Petitioner also asserts in mitigation that he made restitution to all his clients and the administrative committee stated as part of its findings that [15 Cal. 3d 326] the fact of such restitution, "though only after steps were taken by the office of the District Attorney to investigate and prosecute the complaints of his clients, persuaded the Committee from a recommendation of disbarment."  We adhere to the rule that restitution when made merely as a matter of expediency and under pressure of criminal or disciplinary proceedings does not entitle an attorney to leniency. (See Sevin v. State Bar (1973) 8 Cal. 3d 641, 646 [105 Cal. Rptr. 513, 504 P.2d 449]; Black v. State Bar (1972) 7 Cal. 3d 676, 694 [103 Cal. Rptr. 288, 499 P.2d 968]; Cutler v. State Bar (1969) 71 Cal. 2d 241, 253-254 [78 Cal. Rptr. 172, 455 P.2d 108].) There is here nothing in the record which demonstrates that petitioner made restitution except for reasons of expediency. [4a] Indeed, the record discloses multiple instances of embezzlement from numerous victims and the withholding of funds over extended periods of time in circumstances which disclose no personal motivations or needs other than the opportunity for personal financial gain. There is nothing which suggests that petitioner would not have continued his course of action for so long as his misconduct went undetected. Nor has petitioner shown that he has since the commencement of criminal and disciplinary proceedings recognized the manifest impropriety of his actions which clearly demonstrated a complete indifference to his duties as an attorney. (See Yokozeki v. State Bar (1974) 11 Cal. 3d 436, 451 [113 Cal. Rptr. 602, 521 P.2d 858].)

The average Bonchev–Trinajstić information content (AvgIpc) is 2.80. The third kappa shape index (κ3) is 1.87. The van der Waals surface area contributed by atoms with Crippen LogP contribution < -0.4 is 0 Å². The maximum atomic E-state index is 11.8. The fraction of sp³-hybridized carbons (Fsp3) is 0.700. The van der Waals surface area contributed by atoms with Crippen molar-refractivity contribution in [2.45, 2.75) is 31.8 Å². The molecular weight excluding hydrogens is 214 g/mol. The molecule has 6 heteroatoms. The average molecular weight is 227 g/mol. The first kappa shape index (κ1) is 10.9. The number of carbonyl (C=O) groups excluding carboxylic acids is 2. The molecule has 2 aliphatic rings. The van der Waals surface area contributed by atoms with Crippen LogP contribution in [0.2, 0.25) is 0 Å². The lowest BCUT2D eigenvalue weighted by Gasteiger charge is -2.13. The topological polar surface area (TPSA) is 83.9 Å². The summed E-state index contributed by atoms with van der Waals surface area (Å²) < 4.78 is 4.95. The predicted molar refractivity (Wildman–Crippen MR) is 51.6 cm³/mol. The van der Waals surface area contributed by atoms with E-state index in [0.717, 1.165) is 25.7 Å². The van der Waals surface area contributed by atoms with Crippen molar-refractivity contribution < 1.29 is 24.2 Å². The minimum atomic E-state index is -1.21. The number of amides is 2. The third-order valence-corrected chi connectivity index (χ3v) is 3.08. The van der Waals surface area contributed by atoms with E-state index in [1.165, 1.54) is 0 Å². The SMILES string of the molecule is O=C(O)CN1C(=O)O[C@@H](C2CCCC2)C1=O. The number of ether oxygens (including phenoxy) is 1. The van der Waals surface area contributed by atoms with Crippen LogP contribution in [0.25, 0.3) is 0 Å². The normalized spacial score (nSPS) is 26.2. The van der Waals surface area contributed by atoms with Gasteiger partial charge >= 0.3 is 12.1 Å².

We also reject petitioner's further contention that we must consider in mitigation of his offenses the fact that no complaints had been previously made against him. We have held in response to a similar contention: "[T]his case involves a repeated and continuous pattern of serious offenses, including habitual misuse of trust funds and failure to observe rule 9, Rules of Professional Conduct .... In Sturr v. State Bar, 52 Cal. 2d 125, 134 ... we ordered disbarment, saying: 'Misappropriation of funds entrusted to an attorney at law is a gross violation of general morality as well as professional ethics and, in addition, is likely to endanger the confidence of the public in the legal profession. It deserves severe punishment. ...' (Italics added.)" (In re Smith, supra, 67 Cal. 2d 460, 464; see also Yokozeki v. State Bar, supra, 11 Cal. 3d 436, 450.) [4b] Disbarment is the traditional and the proper discipline for those attorneys who have repeatedly misappropriated funds entrusted to them. Although each case must be judged on its own merits, no reason appears for a lesser discipline in the instant case. Petitioner may at the proper time, of course, seek reinstatement but only upon a showing of rehabilitation. (See In re Hanley (1975) 13 Cal. 3d 448, 455-456 [119 Cal. Rptr. 5, 530 P.2d 1381].) [15 Cal. 3d 327]
It is ordered that petitioner, Richard Patrick Lyons, be disbarred from the practice of law in this state, and that his name be stricken from the roll of attorneys, effective 30 days after the filing of this opinion.